There isn’t enough space in this article to go into enough detail on how to fully clean a computer; in order to get more thorough instructions I would recommend looking up information for yourself online on how to clean different parts of the computer. For the most part, keeping your computer clean is a simple, easy, and useful process. It is an excellent habit to get into, as doing so will help your computer continue to run smoothly as time goes on.

Any questions, requests for clarifications, or comments can be sent to gregbailey9@ gmail.com. Greg Bailey is a Computer Science major at UCR.

Tech Talk with Greg Bailey

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Typing etiquette is a bit of a complicated issue, mainly because there are so many different situations where you might be typing a message to someone else. While there are some constants, there are just as many things that only apply in certain scenarios. Sometimes a message that looks like a text is good enough and sometimes you need to type normally. But there are a few rules that are mostly universal.

One of the most common breaches of typing etiquette is typing in all capital letters (caps) at all times.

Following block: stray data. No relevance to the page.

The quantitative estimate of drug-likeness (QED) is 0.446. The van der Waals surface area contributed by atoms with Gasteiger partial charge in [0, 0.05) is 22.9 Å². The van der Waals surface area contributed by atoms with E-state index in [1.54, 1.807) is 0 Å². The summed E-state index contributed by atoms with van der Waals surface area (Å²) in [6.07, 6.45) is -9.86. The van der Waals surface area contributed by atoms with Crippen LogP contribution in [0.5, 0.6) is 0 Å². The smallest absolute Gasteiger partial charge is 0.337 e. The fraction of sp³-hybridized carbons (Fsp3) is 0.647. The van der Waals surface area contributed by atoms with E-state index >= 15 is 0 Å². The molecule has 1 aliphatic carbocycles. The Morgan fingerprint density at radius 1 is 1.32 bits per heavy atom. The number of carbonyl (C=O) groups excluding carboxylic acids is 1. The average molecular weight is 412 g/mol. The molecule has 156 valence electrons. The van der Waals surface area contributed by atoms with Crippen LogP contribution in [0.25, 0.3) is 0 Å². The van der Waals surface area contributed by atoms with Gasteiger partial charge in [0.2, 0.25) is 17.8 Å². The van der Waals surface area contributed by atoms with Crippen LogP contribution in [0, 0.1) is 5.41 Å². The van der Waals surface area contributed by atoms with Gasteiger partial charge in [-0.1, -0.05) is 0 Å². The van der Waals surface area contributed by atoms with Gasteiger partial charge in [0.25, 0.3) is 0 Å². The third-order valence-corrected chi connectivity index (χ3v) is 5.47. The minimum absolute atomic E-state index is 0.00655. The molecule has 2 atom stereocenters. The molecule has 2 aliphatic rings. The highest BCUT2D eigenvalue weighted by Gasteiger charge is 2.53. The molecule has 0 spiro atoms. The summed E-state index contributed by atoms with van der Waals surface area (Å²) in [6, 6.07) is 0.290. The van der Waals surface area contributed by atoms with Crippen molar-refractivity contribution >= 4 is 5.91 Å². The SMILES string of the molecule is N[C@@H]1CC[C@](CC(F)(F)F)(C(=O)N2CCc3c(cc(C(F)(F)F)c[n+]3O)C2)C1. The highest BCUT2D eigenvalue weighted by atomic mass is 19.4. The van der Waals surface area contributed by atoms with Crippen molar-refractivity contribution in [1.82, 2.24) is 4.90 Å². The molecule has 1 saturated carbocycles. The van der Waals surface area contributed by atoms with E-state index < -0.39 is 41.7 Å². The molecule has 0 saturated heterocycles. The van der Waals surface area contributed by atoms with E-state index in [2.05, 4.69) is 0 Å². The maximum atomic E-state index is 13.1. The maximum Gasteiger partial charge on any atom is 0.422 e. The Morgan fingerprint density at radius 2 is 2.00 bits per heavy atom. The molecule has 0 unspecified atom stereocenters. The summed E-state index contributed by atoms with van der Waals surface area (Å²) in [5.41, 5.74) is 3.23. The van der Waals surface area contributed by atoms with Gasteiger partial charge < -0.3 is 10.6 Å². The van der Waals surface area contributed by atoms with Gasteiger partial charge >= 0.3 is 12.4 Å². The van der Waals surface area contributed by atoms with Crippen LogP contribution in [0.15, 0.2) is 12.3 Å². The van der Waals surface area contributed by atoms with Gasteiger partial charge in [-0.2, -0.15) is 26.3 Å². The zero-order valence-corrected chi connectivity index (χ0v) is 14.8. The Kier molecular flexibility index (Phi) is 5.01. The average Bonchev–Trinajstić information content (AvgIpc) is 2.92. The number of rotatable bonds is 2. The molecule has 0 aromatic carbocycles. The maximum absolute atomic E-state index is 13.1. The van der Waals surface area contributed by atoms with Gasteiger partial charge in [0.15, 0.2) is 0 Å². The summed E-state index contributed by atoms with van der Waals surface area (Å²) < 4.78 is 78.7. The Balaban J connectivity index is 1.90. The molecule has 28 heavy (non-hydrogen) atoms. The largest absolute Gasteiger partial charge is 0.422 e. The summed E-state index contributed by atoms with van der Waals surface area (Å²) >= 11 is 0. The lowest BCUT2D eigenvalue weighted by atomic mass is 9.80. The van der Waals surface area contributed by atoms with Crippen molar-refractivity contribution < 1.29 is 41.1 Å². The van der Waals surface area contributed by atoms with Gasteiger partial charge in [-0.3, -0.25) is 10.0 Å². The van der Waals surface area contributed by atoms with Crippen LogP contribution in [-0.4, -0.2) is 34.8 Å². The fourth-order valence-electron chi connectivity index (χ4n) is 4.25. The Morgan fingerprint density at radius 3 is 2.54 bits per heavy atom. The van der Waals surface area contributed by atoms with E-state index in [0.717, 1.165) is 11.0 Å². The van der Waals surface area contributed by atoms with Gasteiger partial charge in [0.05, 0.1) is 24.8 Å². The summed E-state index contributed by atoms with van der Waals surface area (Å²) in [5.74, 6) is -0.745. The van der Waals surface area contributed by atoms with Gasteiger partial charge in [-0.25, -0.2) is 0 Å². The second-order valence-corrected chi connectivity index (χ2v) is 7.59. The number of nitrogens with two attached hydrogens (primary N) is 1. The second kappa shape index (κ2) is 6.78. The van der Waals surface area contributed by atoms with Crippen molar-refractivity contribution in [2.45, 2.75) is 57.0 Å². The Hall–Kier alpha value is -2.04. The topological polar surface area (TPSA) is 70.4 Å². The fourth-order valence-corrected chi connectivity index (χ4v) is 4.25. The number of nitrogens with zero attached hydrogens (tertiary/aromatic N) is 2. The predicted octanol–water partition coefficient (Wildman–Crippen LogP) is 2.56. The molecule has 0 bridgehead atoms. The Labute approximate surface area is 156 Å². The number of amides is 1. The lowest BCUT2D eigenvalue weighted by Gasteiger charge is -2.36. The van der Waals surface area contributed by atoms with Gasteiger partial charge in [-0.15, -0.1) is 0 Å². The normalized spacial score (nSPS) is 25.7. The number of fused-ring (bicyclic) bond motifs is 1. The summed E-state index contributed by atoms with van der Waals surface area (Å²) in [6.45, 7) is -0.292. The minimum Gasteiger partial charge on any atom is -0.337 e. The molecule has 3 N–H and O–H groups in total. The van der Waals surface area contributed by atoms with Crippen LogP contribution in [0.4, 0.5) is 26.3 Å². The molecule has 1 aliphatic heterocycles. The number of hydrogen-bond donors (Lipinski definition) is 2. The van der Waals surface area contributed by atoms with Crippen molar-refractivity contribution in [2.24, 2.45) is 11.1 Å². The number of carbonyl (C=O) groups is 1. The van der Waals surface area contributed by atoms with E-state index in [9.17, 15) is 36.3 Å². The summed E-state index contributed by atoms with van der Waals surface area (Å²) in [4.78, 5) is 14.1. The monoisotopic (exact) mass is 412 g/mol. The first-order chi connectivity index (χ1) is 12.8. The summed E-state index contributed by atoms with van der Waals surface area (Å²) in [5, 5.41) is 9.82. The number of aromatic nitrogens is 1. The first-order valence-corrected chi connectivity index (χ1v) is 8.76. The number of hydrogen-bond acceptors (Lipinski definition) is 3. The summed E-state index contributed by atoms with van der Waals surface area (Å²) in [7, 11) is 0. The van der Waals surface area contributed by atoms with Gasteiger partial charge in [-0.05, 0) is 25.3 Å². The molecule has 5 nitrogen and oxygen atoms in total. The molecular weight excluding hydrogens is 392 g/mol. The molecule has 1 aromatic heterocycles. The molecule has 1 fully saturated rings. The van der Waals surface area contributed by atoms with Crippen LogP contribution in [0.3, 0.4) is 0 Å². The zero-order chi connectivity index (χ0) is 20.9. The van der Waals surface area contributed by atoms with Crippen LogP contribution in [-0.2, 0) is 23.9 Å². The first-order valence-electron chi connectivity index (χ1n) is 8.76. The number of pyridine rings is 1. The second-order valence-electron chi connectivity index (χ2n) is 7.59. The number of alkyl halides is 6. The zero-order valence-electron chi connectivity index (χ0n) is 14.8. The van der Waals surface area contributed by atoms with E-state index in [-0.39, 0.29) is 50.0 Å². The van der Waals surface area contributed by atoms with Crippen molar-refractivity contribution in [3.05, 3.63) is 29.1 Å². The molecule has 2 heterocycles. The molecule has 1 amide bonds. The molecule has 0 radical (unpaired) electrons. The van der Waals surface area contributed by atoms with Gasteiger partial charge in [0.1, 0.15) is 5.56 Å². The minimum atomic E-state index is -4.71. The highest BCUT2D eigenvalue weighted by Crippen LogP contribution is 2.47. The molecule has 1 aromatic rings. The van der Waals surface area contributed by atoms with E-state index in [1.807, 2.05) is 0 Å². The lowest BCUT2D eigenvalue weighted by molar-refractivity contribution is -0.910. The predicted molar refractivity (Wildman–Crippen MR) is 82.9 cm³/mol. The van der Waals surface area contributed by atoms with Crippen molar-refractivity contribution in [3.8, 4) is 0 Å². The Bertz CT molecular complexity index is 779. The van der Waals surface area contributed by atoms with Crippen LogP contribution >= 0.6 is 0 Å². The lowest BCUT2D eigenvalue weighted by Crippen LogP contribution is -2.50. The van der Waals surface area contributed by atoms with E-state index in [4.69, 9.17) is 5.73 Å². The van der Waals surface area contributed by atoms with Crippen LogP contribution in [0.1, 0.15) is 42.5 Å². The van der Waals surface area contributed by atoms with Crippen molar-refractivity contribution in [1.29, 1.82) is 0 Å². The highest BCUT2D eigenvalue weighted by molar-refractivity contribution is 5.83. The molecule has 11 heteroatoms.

This is not appropriate in almost every setting regardless of formality of the situation, familiarity of the people you are communicating with, or medium of communication. Typing a word in all caps is a way to emphasize -- typing everything in all caps is the equivalent of shouting constantly in real life.

All caps lettering can be used for certain headlines or words that are meant to be eye-catching, but as a means for communication, typing in all caps should always be avoided.

Grammar and spelling rules tend to fluctuate depending on where people communicate online. When sending an e-mail, it’s best to type normally. If you are on a message board or forum, the same applies. In the above cases, no one will jump down your throat for making a mistake or two, but a well typed out message will typically be better received than one that isn’t.

Different website communities have different standards however, looking at some messages posted by other people will give a better idea of what level of discourse is expected.

For something like an instant message service or a chat room, accuracy tends to be much less of an issue. Most Internet users treat these systems as a way to quickly communicate with others. Things like a period at the end of a sentence or capitalizing an i that is by itself serve purposes grammatically, but don’t really help in understanding a chat message Spelling also, while important, probably doesn't make or break understanding of what someone is trying to say.

This isn’t to say that you should intentionally dumb down your typing while in a more casual setting, but that the most important aspect of typing in pure Internet chat is readability, not technical correctness. In fact, being too loose with what you type can make what someone types much harder to read. Chat abbreviations can be useful, but when they are combined with shoddy grammar and spelling people have to waste time trying to decipher what was written.

Any questions, requests for clarifications, or comments can be sent to gregbailey9@ gmail.com. Greg Bailey is a Computer Science major at UCR.